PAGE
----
Vatican leads campaign to put cleanliness next to godliness in healthcare centres

Talo Health Centre, Mali. Image credit: WaterAid/ Guilhem Alandry

By Rebecca Root

The Roman Catholic Church is the largest non-governmental provider of healthcare in the world, yet many of its hospitals and clinics lack basic facilities for water, sanitation and hygiene, known by the acronym WASH.

There is a global problem with the lack of clean water in health care centres, with one in ten not having a toilet and one in four without handwashing facilities, increasing the risk of infection and sepsis

The Vatican’s Dicastery for Promoting Integral Human Development, created by Pope Francis in 2017, is determined to improve conditions in its own centres.

In 2021, alongside Caritas, Catholic Relief Services, and Global Water 2020, the dicastery — a Vatican department – committed to supporting 150 Catholic healthcare centres. “So far, 51 facilities in 14 countries have received in total, or partially, the funds they need for improvement for building, for training, for education, for maintenance,” said Tebaldo Vinciguerra, a dicastery official.

But there is more work to be done to reach the remaining 99, which health consultant Lindsay Denny said, represents only the “very tip of the iceberg and an initial understanding of the need”. To reach those, she said, an estimated $12m (£9.3m) was needed but so far only $1.5m had been raised. The dicastery called for others to join its efforts.

Sister Mary Louise Stubbs, who is on the dicastery’s WASH committee, said: “Life in a cesspool of preventable sickness and hardship is not only a waste of human potential, it also breeds despair, hostility, rebellion and all of their debilitating results. However, if enough people of good will work together to galvanise a response to this disaster, the core issue can be addressed in a sustainable way.”

The church is among several groups addressing the hygiene challenge. Globally, one in four health centres have no handwashing facilities on site, according to the World Health Organisation. One in 10 also have no lavatory, and in the lowest-income countries, almost half of health workers are forced to deliver care without clean water.

“This means that each year 16.6 million women in least-developed countries give birth in healthcare facilities with inadequate WASH, leaving both mother and child at risk of infections, including sepsis,” said Sue Coates, deputy executive director of the United Nations’ Sanitation and Hygiene Fund. 

“This is but one example of how the lack of investment toward sanitation and hygiene in healthcare facilities has resulted in the most basic infection control measures collapsing.”

More than a million deaths annually are associated with unclean births while 15 per cent of patients in acute-care hospitals in low and middle-income countries will acquire at least one infection associated to healthcare. At the same time, doctors and nurses are unable to keep their own hands clean and must work long hours without access to a lavatory.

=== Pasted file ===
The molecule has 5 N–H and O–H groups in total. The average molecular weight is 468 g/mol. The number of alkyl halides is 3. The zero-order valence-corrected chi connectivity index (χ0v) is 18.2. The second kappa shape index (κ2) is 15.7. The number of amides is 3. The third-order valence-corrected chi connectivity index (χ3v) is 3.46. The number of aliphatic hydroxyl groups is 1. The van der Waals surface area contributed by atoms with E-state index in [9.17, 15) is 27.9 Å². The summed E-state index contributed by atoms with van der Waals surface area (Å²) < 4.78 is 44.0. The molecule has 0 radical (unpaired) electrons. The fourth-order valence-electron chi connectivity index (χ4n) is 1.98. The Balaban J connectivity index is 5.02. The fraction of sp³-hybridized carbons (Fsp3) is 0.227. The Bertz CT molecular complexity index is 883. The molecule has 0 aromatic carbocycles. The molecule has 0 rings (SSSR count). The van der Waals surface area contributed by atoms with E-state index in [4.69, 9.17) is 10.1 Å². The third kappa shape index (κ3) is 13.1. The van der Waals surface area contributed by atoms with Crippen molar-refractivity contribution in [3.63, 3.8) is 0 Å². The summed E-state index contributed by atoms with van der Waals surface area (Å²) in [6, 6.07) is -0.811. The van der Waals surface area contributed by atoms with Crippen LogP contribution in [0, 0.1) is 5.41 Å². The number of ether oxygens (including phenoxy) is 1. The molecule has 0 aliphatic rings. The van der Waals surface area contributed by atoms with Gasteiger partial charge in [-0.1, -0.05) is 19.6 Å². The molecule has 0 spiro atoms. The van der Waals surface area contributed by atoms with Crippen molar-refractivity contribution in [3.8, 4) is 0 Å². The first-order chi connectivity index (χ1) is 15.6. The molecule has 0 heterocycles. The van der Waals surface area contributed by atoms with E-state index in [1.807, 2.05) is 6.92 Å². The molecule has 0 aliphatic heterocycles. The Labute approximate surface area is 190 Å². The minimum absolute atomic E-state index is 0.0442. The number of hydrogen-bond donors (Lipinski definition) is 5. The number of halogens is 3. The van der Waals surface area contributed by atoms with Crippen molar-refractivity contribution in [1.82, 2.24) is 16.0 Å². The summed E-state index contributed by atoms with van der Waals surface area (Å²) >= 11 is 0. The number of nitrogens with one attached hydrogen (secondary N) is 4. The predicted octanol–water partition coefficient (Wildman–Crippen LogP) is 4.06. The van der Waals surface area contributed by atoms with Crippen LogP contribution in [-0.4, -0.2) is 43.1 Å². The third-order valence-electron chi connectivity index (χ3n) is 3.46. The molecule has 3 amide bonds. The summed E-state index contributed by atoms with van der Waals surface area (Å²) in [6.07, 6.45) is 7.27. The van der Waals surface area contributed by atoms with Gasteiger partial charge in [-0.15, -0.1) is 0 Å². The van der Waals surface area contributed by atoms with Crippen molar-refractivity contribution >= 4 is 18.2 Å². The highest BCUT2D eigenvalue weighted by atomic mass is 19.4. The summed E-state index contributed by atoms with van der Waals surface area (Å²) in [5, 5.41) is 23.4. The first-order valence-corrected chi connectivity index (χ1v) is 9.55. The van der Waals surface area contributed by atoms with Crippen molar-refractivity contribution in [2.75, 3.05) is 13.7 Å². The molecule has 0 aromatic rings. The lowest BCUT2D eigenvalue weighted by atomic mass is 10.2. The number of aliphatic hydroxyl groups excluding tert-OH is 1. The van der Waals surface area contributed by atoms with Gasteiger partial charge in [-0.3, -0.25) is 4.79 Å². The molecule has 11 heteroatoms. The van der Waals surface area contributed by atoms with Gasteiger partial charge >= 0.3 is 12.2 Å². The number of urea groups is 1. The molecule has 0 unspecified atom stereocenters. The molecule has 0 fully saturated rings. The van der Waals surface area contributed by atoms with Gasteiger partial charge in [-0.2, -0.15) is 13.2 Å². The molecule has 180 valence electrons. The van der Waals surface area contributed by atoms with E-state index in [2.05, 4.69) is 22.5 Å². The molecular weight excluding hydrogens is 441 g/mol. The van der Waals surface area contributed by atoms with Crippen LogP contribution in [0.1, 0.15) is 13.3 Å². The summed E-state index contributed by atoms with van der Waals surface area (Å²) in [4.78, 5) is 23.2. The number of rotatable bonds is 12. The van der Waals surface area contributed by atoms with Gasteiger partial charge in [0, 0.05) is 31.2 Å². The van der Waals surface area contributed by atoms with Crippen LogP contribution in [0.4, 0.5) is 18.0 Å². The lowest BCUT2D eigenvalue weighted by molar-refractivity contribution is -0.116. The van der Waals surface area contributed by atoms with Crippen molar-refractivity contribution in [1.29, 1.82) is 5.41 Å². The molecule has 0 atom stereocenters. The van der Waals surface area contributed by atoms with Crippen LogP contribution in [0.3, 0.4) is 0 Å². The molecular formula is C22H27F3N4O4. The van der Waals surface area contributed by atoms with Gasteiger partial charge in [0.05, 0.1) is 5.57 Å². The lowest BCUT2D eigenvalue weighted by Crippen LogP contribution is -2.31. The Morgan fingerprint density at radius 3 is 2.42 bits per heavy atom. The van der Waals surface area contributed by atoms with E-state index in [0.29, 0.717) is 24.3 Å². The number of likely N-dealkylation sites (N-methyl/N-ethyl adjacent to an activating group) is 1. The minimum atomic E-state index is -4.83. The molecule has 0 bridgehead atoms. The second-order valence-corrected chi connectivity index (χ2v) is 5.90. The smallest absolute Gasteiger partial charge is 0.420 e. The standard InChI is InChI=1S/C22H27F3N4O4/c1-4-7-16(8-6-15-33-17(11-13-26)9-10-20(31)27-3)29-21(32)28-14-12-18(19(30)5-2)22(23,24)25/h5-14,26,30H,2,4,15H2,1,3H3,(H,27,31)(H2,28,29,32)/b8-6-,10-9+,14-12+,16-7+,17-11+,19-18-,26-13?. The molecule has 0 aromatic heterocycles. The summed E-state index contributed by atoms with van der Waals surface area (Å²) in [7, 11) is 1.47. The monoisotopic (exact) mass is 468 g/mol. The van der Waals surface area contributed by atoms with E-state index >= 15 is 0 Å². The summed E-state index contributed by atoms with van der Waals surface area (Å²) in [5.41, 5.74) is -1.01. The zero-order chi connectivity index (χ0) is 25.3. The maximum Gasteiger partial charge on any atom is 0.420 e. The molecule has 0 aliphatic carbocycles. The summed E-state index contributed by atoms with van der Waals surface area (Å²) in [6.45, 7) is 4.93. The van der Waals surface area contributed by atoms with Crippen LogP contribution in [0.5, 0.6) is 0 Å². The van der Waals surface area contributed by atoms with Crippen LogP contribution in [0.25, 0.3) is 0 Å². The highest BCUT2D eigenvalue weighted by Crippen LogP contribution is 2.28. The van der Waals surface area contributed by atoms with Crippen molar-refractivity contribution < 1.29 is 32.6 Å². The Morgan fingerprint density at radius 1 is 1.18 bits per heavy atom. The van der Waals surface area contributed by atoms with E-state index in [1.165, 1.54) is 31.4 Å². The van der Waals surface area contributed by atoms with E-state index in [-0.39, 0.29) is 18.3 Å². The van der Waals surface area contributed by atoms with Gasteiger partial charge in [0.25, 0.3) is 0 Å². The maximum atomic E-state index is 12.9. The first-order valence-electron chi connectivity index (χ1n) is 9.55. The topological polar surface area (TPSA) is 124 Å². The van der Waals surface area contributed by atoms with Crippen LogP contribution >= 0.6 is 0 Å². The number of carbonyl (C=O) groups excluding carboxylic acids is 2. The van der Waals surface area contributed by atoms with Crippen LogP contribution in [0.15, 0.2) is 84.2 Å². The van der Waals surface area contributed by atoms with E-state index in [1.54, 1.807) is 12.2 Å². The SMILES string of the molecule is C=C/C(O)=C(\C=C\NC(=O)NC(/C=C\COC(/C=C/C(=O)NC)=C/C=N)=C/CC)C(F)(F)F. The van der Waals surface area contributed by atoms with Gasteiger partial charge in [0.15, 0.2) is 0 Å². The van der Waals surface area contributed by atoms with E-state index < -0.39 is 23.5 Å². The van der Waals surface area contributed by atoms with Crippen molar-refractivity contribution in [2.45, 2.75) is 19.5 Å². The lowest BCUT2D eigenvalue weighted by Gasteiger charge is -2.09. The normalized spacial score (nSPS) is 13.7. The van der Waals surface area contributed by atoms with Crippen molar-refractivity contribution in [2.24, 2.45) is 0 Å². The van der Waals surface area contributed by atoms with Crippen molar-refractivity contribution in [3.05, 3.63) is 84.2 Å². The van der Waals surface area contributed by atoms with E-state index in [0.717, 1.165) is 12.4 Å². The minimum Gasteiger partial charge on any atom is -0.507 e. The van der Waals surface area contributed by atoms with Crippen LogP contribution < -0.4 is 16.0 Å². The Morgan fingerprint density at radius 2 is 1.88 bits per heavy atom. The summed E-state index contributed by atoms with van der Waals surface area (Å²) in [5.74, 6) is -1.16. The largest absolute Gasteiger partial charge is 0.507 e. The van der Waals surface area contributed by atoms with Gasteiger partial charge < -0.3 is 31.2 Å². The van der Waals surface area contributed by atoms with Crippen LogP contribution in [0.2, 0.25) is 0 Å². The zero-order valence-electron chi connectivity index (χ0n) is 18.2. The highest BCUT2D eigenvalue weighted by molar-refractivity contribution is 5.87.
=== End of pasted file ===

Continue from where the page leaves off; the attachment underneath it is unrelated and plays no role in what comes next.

“In countries where it’s not a problem it’s something we take for granted, but about  four billion people across the world lack basic hygiene services,” said Helen Hamilton, a senior policy analyst at WaterAid, adding that the problem went beyond healthcare facilities.

Globally, almost 1.7 billion people have no access to a lavatory and 2.3 billion have no handwashing facilities with water and soap available at home. Such gaps became clearer amid the Covid-19 pandemic when handwashing acted as a critical preventative measure.

“If we can’t make sure healthcare facilities are safe and have the fundamentals we all expect — that a baby can be delivered with a clean pair of hands, that a nurse or doctor is able to wash their hands in between patients, that there’s running water — we can’t say healthcare systems and related services are future-proofed or resilient to future pandemics,” Ms Hamilton added.

Others agencies, such as the Aga Khan Development Network, are working to improve WASH services in Tajikistan, Afghanistan, and Pakistan.

Islamic Relief builds new hospitals complete with all basic services across Africa, Asia, the Middle East and Europe; and in 2019, more than 25 faith agencies, including Faiths for Safe Water, Water Mission and IsraAID made commitments to WASH in health centres.

This followed the call in 2018 by António Guterres, secretary-general of the United Nations, to achieve WASH in all healthcare facilities and the signing of a resolution by ministers at the 2019 World Health Assembly.

“We need a strong combination of different types of leadership on this issue,” Ms Hamilton said.

Outside the faith communities, other organisations are also championing this issue. WaterAid, for example, works to install water tanks and lavatories in health centres in Ghana, Mali, and Zambia. Freshwater Project International replaces water pumps and sinks in Malawi.

Ms Coates said: “A thriving sanitation economy, where people, including the most marginalised, have access to toilets, handwashing facilities and menstrual products and the goods and services needed to safely use, dispose, treat and reuse waste along the entire value chain, is fundamental for public health. Safe healthcare facilities cannot exist in a vacuum.”

Rebecca Root is a Bangkok-based journalist covering global health and climate issues


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